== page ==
Indian IT firms have boosted operations in Mexico in recent years to serve Latin American and U.S. customers. One advantage to doing so involves the North American Free Trade Agreement (NAFTA), which enables Mexican and Canadian professionals to work in the U.S. without an H-1B visa.In other words, Indian firms could send employees to Mexico, and then move some of their Mexican workers to the U.S. under the auspices of the treaty. The Mexican workers would not need an H-1B visa to work in the U.S., though they would need what's called a TN visa. That visa is available to Mexican and Canadian nationals who qualify under a number of professional categories and meet specific education and experience requirements.If Indian companies set up a visa safety net in Mexico it will be because of concerns about legislation from U.S. Sens. Chuck Grassley, (R-Iowa), and Dick Durbin, (D-Ill.). Of particularly concern is the bill's so-called "50-50" rule that limits the number of workers on H-1B or L-1 visas to half of a firm's total U.S. headcount. The majority of Indian companies in the U.S. have far more people working with visas than not.The NAFTA benefit -- essentially allowing Indian companies to move relatively lower cost workers in and out of the U.S. without the H-1B visa -- was cited this week by Phaneesh Murthy, president and CEO of IT services firm iGate Corp., in Fremont Calif. IGate has the majority of its 6,500-plus workforce in India.Murthy told analysts during an earnings call that U.S. visa restrictions could prompt his company to increase work in Mexico."We will probably utilize a higher growth in our Mexican center by having more people come from Mexico to the U.S., where they don't need the H-1B because of being part of NAFTA," said Murthy, according to a transcript on the financial site Seeking Alpha. "So, I think our business models will change and we are ready for those changes in business model," he said.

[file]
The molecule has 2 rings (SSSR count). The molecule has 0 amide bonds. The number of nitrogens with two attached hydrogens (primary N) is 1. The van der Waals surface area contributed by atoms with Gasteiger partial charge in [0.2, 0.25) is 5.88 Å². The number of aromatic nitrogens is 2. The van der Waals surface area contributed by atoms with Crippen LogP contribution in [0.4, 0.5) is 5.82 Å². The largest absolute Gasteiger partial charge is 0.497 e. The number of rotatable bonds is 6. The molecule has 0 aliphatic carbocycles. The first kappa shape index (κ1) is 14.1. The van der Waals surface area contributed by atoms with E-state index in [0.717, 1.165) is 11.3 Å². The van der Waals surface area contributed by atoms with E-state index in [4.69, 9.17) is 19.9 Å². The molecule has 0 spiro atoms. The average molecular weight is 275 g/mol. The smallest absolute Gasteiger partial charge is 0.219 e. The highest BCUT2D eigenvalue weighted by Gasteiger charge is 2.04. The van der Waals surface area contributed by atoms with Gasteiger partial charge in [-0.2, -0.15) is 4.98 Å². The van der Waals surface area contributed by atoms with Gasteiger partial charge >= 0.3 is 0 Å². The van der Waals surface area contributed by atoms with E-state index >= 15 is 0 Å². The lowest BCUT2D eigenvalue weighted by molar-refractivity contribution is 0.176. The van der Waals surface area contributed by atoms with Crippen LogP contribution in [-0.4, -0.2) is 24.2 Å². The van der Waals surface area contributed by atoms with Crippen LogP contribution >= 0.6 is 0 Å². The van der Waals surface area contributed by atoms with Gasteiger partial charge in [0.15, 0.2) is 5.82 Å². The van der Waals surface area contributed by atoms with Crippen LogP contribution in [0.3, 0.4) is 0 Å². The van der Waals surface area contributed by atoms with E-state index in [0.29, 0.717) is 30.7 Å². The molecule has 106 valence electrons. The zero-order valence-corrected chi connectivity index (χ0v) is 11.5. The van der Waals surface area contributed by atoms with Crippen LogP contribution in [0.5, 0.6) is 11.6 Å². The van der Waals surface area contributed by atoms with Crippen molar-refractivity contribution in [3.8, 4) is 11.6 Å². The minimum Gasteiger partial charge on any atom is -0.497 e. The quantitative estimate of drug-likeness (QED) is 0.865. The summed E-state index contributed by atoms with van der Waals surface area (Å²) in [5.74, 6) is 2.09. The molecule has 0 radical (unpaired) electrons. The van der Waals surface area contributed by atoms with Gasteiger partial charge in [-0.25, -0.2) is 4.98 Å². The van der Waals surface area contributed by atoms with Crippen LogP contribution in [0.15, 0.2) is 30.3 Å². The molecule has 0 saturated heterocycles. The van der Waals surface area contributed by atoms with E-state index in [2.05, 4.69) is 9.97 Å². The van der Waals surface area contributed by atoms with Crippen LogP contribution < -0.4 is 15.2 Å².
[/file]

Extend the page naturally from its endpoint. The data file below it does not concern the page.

This at a time when the exodus of foreign born skilled labor from the United States is setting records. If I read the threat correctly, then we might expect the IT industry to be flooded with even cheaper labor. Paging Ross Perot and the giant sucking sound.
While we are busy pushing jobs to Mexico, Australia is aggressively courting Indian talent:
The Australian minister for immigration and citizenship Chris Evans, who is in New Delhi, in the wake of widespread violent attacks against Indian students in Australia, told ET that in view of the ageing workforce in Australia, the government was increasingly looking to attract Indian IT, engineering and medical professionals as permanent residents under the skilled stream migration programme (SSMP).
Australia has its own problems with anti-immigrant backlash. But that doesn't stop the government from addressing what is a demographic crisis. So, I can't simply blame the constituency for America's brain dead immigration policies.
Attracting talent is hard work. Even if you could drum up enough local support, how would you go about increasing immigration to your shrinking city? Ask North Bay, Ontario:
North Bay is increasingly being viewed as a collaborative model for smaller communities in Ontario because of its successes with immigrant attraction and retention.The latest example is the Ontario Ministry of Agriculture, Food and Rural Affairs (OMAFRA) three-city immigrant attraction and retention case study community project including North Bay, Brockville and Chatham-Kent. North Bay is seen as the furthest advanced of the three. Results of this project will contribute to government policy aimed at encouraging immigrants to settle in communities other than Toronto, Montreal and Vancouver. Successes to date are not by accident. They are by design," says Mayor Vic Fedeli.
Read more about North Bay and immigration here. (There is even a Pittsburgh connection) The point being that the Rust Belt could do something similar if the region had the political will to do so. I don't think enough stakeholders and voters appreciate the talent shortage problem.